Members of the Cable Access Committee told selectmen last night they want to form a non-profit entity to manage the public access system in Southborough, and that doing so would open the door to more programming for cable access viewers.
“We’ve been talking about this for a while, and now the time is right,” Warren Palley, chairman of the Cable Access Committee, said.
Southborough’s three cable providers, Verizon, Charter, and Comcast, make monthly payments to the town as part of their service agreements. The money must be used for cable access programming or infrastructure. Boston attorney Peter Epstein, who is advising the Cable Access Committee, said as a non-profit, the cable access entity could use that money to create “more programming, and more diverse programming.”
Epstein said one way to do that would be for the non-profit to hire a full or part-time director to do outreach and teach residents how to use the equipment to produce their own cable access shows. “You may want to focus on how to get more young people involved,” Epstein said suggesting the non-profit could reach out to the schools to work on programs.
Southborough has three public access channels – one each for government, education, and general public content. Most would agree that the channels are content-light at this point.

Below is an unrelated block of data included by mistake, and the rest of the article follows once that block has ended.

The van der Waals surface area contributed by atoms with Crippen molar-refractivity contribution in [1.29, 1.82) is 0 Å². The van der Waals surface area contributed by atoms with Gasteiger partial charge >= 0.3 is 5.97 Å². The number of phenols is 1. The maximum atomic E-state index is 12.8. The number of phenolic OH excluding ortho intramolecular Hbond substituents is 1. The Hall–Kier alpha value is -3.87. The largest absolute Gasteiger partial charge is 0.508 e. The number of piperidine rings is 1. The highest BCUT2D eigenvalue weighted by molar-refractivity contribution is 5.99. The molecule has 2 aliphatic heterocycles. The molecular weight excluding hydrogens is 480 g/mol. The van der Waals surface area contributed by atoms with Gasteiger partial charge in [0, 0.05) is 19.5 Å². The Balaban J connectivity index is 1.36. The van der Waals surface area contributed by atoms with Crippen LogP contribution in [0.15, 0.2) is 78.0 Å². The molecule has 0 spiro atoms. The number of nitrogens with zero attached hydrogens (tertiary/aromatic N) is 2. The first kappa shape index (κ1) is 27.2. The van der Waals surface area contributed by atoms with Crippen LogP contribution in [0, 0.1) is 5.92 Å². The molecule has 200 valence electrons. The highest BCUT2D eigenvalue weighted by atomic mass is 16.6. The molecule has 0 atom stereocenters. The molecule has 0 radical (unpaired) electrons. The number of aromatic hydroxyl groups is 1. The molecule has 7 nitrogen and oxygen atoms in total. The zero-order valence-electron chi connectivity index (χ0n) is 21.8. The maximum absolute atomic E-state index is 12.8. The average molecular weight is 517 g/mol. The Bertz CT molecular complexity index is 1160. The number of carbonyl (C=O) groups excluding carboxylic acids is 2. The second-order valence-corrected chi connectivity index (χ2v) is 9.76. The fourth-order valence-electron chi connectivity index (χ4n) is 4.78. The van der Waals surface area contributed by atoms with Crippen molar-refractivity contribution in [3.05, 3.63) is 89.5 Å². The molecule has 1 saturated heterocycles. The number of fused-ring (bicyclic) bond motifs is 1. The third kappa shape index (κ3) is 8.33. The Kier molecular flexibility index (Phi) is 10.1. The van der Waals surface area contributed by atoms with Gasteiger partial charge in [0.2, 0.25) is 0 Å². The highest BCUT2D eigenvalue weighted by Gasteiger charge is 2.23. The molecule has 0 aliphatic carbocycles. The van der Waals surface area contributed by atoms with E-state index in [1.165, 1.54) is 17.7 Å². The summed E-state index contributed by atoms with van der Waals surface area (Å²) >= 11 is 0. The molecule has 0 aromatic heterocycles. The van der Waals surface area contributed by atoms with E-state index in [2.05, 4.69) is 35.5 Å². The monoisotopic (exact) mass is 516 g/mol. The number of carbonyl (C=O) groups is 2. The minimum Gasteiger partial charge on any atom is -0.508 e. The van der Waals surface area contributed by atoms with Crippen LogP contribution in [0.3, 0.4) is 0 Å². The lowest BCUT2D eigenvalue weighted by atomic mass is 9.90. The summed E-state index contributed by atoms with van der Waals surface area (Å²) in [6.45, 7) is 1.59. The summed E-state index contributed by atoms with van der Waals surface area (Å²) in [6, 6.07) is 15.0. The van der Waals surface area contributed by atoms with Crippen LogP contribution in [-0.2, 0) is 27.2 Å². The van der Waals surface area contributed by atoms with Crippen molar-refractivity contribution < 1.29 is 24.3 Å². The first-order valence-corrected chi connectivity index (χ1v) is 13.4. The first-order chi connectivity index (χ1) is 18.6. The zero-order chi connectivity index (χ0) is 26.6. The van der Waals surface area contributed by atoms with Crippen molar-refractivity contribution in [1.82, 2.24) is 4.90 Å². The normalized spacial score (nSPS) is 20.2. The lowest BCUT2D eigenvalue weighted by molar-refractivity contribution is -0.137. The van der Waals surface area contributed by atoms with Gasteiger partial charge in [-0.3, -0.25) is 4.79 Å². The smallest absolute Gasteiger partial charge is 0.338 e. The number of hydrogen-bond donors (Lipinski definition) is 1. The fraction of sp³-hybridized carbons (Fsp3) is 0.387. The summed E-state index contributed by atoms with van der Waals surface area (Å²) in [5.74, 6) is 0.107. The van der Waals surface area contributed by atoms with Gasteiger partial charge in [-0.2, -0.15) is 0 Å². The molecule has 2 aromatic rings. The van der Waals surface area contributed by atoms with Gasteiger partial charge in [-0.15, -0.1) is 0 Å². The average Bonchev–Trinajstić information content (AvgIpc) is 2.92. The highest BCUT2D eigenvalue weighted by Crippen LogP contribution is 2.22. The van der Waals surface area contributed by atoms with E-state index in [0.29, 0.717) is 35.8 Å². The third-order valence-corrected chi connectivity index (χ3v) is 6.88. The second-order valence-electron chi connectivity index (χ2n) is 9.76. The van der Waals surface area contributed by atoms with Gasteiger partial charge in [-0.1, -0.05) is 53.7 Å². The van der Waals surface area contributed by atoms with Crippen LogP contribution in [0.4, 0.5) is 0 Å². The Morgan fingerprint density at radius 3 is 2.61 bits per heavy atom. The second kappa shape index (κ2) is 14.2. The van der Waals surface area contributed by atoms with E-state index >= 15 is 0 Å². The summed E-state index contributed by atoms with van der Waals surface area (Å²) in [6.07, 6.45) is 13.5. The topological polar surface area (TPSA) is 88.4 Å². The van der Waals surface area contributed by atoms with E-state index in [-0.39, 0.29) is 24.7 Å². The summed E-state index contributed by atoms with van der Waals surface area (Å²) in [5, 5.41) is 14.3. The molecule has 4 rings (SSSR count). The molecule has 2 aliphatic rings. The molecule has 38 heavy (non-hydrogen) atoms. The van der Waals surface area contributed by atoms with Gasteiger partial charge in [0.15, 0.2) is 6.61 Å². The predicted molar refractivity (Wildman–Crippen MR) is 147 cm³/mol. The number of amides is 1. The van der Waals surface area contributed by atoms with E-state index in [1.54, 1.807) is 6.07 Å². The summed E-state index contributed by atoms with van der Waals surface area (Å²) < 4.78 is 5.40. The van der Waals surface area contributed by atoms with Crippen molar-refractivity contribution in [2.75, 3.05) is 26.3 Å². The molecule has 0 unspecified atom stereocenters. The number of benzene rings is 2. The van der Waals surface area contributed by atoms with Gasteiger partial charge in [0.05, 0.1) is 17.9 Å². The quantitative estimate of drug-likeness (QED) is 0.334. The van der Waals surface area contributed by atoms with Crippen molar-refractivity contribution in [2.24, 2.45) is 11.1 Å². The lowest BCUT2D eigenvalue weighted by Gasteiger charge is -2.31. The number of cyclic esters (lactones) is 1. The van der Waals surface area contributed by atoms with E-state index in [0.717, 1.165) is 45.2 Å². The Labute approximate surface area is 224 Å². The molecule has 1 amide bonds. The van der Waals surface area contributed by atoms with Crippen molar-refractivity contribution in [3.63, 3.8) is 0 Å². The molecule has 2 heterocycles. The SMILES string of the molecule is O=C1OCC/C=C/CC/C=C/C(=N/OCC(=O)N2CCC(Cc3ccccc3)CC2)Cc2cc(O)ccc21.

A non-profit cable entity would be separate from the town, which would allow them to make decisions about staff, programming, equipment and other issues with autonomy, Epstein said.
Selectmen expressed concern about having limited control over the cable group in terms of how it spends its money and also in terms of content decisions, noting that some cable access programs may offend some viewers.
“It’s very rare that you have [content] that offends people,” Epstein said. He added that because the entity would operate independently from the municipality, the town would be insulated from content disputes.
“You are giving up some control, but I’m not sure if that’s a bad thing,” he said.
Despite its concerns about lack of control, and about finding enough residents to participate in a non-profit, the board voted unanimously to allow the Cable Access Committee to pursue non-profit status.
What do you think? Do you watch public access television? What sort of programming would you like to see? Would you consider creating your own cable show? Share your thoughts in the comments below.